voting in u.s. elections. federal courts have been split on the issue. an appeals court did strike it down. this issue has not gotten a lot of attention. it could prove to be a mid one when the court wraps up its term in june. >> a lot of people wonder if a lot of illegal immigrants are starting to vote and according to one poll, they said .001% of florida's voters turned out to be illegal. so why there is so much attention for what really is a small problem? >> reporter: i find the answer is a lot like a lot of things in politics. there are two political parties that run in parallel existence and see completely different things. there are a lot of republicans who argue it is a big deal and it's just not paid attention to. a lot of people say it's an issue that fraud is not being addressed properly and you have studies on that the democratic side who say it's hardly an issue at all. it's something that's spurred the political debate and i'm not sure it will be settled. >> the republicans just finished up their big c-pac conventions and one of t
t moving into the next cycle of e elections and announced yesterday he is going to spend $12 million of his own money in the senate races. these are not even senate races. these are in states where he thinks we can get the votes from senators for the gun safety measures that are now in the u.s. senate. so this is the influence of gun safety legislation, including the assault weapons ban that president obama wants out of the senate. on "meet the press" yesterday, michael bloomberg said yeah, it's my own money and i think it's certainly appropriate that this is the way that i spend it. >> if i can do that by spending some money and taking the nra from being the only voice to being one of the voices so the public can really understand the issues, then i think my money would be well spent and i think i have an obligation to do that. >> bill: yes, i remember he did won, his candidate, i for get her name right now won that special e ladies and gentlemen to take reverend -- not reverent but jesse jackson, junior's seat in chicago. she didn't have a prayer un
or she would like it to be a better country. you think? there are some that get managed to be elected to congress who secretly hope to bring this country down. i suppose that's possible. but don't count on a bunch hearings or high profile probes to do the job of finding them. i have to say that we've been here before. been there before. congresswoman bachmann, been there done that. nobody who remembers him wants very much to see it all happen again. thank god. and that's "hardball" for now. thanks for being with us. "the ed show," starts now. >> good evening americans. welcome to "the ed show." i'm eric michael dyson. after a decade of war,er with still uncovering lies that led us into conflict with iraq. turns out union busting governor john kay sick won't support unions either. ceo of starbucks serves up support for minimum wage increase. reverend jesse jackson joins me on public schools. >>> but first, bowling for columbine, i will ask michael moore why the need for gun control is even more urgent. this is "the ed show," and as ed would say, let's get to work. >>> we begin with an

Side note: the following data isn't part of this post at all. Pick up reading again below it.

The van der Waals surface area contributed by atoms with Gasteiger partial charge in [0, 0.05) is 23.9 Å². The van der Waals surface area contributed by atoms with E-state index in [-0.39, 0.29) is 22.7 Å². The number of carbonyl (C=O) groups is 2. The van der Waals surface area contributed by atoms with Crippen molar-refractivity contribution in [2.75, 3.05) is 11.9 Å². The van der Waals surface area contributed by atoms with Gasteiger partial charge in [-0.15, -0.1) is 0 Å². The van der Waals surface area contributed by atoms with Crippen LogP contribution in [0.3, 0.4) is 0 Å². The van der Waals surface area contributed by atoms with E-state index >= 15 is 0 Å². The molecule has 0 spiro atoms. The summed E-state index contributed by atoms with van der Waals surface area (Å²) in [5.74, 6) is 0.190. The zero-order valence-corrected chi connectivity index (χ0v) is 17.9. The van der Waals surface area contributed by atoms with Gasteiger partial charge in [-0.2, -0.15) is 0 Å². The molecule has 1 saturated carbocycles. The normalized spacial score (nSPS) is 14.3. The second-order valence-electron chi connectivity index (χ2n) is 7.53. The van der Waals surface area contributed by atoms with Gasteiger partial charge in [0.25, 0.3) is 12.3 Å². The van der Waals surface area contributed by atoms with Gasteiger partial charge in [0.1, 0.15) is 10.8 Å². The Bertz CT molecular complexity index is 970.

to dampen his expectations what he will achieve politically, elections coming up in may and he thinks he can do well in those elections. the turnout today, people not that interested, it seems, don. >> not that interested so it -- even if he comes back to the country and hugely unpopular, chances are he would not win. >> reporter: no. the chances are he wouldn't win. look, when he -- by the time he left the country the population had turned against him. there have been hard economic times and there are some people that look back to the days when he was on power and see the country being better and that's one of the things he comment order when he came back. the country is economically more immover i shalled. i don't think anyone holds out the hope she the man that will fix it. he discredited the army and now has the threat, death threat, hanging over his head from the taliban. how will he get out on the streets and effectively campaign under those circumstances? >> nic robertson, thanks very much for that. >>> coming up -- >> i pronounce you legally married. >> is america going gay? on the p
to change is if we as citizens start to hold every elected officials accountable for the kind of laws that we put in place and we send a message to them that if you're going to vote with a nominal interest instead of the kids' interest we are not going to vote for you the next time around. [applause] that means we all have to figure out who are the school board members, state legislators and what steps they are taking on education reform. >> why do seem teachers receive the same rate every year? you touched upon it briefly earlier and is it the motivating for the excellent teachers come in and doesn't show poor performing teachers that they don't have to improve their own performance or regardless and it gets the same 2% raise every year regardless of what they do to the great future and the really hard work? >> again, you see why i was shocked when i was trying to make common sense changes and it got such pushback because you have some employees that are doing well and he should be little to compensate those employees even more. that depends on how the education system works. in educ
last week. biden's people will head to south carolina before the may 7th election. she faces a tough battle because the district is heavily republican. >>> in washington, three army wives and army fiancee their men severely wounded about a year ago in afghanistan got a big makeover on friday night. this was no regular fashion show, people. everything. the hair stylist and the makeup and the gowns and the liver driver, a driver, all of it donated. >> give something to people. what it feels like to be pampered and taken care of. >> just feel that everything came together and their outfits were provided and their shoes were provided and hair and makeup being done. everything is amazing and a it all happened even just for a few hours. >> i feel like every women is beautiful in their own way. i see a woman just happy right after i do a makeover on them. like an infant. like, wow. >> our job is to dress and make them look even more beautiful. we thought it was a special way and we'll help them. >> everyone looks amazing. >> what woman doesn't love fashion? the evening is going to be amazin